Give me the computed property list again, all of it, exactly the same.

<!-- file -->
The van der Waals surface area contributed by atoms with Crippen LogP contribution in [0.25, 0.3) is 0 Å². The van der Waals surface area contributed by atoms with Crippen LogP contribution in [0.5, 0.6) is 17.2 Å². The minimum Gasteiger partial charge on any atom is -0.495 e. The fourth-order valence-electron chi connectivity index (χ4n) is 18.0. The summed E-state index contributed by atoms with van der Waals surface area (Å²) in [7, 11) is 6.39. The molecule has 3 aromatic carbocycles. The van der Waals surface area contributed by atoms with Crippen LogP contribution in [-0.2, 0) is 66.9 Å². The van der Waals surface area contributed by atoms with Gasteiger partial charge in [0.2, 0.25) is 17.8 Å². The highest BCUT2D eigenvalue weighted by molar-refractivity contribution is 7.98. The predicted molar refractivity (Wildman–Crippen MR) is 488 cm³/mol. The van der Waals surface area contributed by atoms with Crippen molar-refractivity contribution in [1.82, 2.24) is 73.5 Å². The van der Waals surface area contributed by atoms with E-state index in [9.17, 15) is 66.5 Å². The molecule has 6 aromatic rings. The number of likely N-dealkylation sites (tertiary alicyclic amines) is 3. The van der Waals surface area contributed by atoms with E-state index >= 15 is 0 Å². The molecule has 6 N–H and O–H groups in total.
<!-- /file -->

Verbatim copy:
The van der Waals surface area contributed by atoms with Crippen LogP contribution in [0.25, 0.3) is 0 Å². The van der Waals surface area contributed by atoms with Crippen LogP contribution in [0.5, 0.6) is 17.2 Å². The minimum Gasteiger partial charge on any atom is -0.495 e. The fourth-order valence-electron chi connectivity index (χ4n) is 18.0. The summed E-state index contributed by atoms with van der Waals surface area (Å²) in [7, 11) is 6.39. The molecule has 3 aromatic carbocycles. The van der Waals surface area contributed by atoms with Crippen LogP contribution in [-0.2, 0) is 66.9 Å². The van der Waals surface area contributed by atoms with Gasteiger partial charge in [0.2, 0.25) is 17.8 Å². The highest BCUT2D eigenvalue weighted by molar-refractivity contribution is 7.98. The predicted molar refractivity (Wildman–Crippen MR) is 488 cm³/mol. The van der Waals surface area contributed by atoms with Crippen molar-refractivity contribution in [1.82, 2.24) is 73.5 Å². The van der Waals surface area contributed by atoms with E-state index in [9.17, 15) is 66.5 Å². The molecule has 6 aromatic rings. The number of likely N-dealkylation sites (tertiary alicyclic amines) is 3. The van der Waals surface area contributed by atoms with E-state index >= 15 is 0 Å². The molecule has 6 N–H and O–H groups in total.